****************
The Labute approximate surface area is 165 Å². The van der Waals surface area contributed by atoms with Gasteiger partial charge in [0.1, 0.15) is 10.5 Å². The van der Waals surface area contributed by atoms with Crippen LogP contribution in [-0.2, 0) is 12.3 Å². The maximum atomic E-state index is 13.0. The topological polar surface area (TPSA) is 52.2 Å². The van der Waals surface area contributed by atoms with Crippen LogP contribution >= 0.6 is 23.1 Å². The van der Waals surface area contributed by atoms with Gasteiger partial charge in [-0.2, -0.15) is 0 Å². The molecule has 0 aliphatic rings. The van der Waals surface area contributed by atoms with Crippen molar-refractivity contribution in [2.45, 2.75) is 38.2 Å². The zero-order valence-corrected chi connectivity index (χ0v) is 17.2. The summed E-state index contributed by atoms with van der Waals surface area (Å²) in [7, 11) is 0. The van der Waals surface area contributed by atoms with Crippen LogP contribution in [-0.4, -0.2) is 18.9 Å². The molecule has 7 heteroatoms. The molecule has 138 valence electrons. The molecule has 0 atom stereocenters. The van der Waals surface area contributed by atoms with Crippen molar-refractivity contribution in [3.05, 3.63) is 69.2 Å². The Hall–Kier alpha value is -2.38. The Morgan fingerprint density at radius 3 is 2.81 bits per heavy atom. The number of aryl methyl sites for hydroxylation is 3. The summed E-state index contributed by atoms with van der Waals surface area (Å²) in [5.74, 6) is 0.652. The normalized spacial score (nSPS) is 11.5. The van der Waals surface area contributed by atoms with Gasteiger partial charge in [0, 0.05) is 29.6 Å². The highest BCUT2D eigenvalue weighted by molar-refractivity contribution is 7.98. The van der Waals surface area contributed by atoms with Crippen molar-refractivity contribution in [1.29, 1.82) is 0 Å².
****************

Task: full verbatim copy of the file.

The Labute approximate surface area is 165 Å². The van der Waals surface area contributed by atoms with Gasteiger partial charge in [0.1, 0.15) is 10.5 Å². The van der Waals surface area contributed by atoms with Crippen LogP contribution in [-0.2, 0) is 12.3 Å². The maximum atomic E-state index is 13.0. The topological polar surface area (TPSA) is 52.2 Å². The van der Waals surface area contributed by atoms with Crippen LogP contribution >= 0.6 is 23.1 Å². The van der Waals surface area contributed by atoms with Gasteiger partial charge in [-0.2, -0.15) is 0 Å². The molecule has 0 aliphatic rings. The van der Waals surface area contributed by atoms with Crippen molar-refractivity contribution in [2.45, 2.75) is 38.2 Å². The zero-order valence-corrected chi connectivity index (χ0v) is 17.2. The summed E-state index contributed by atoms with van der Waals surface area (Å²) in [7, 11) is 0. The van der Waals surface area contributed by atoms with Crippen LogP contribution in [-0.4, -0.2) is 18.9 Å². The molecule has 7 heteroatoms. The molecule has 138 valence electrons. The molecule has 0 atom stereocenters. The van der Waals surface area contributed by atoms with Crippen molar-refractivity contribution in [3.05, 3.63) is 69.2 Å². The Hall–Kier alpha value is -2.38. The Morgan fingerprint density at radius 3 is 2.81 bits per heavy atom. The number of aryl methyl sites for hydroxylation is 3. The summed E-state index contributed by atoms with van der Waals surface area (Å²) in [5.74, 6) is 0.652. The normalized spacial score (nSPS) is 11.5. The van der Waals surface area contributed by atoms with Gasteiger partial charge in [0, 0.05) is 29.6 Å². The highest BCUT2D eigenvalue weighted by molar-refractivity contribution is 7.98. The van der Waals surface area contributed by atoms with Crippen molar-refractivity contribution in [1.29, 1.82) is 0 Å².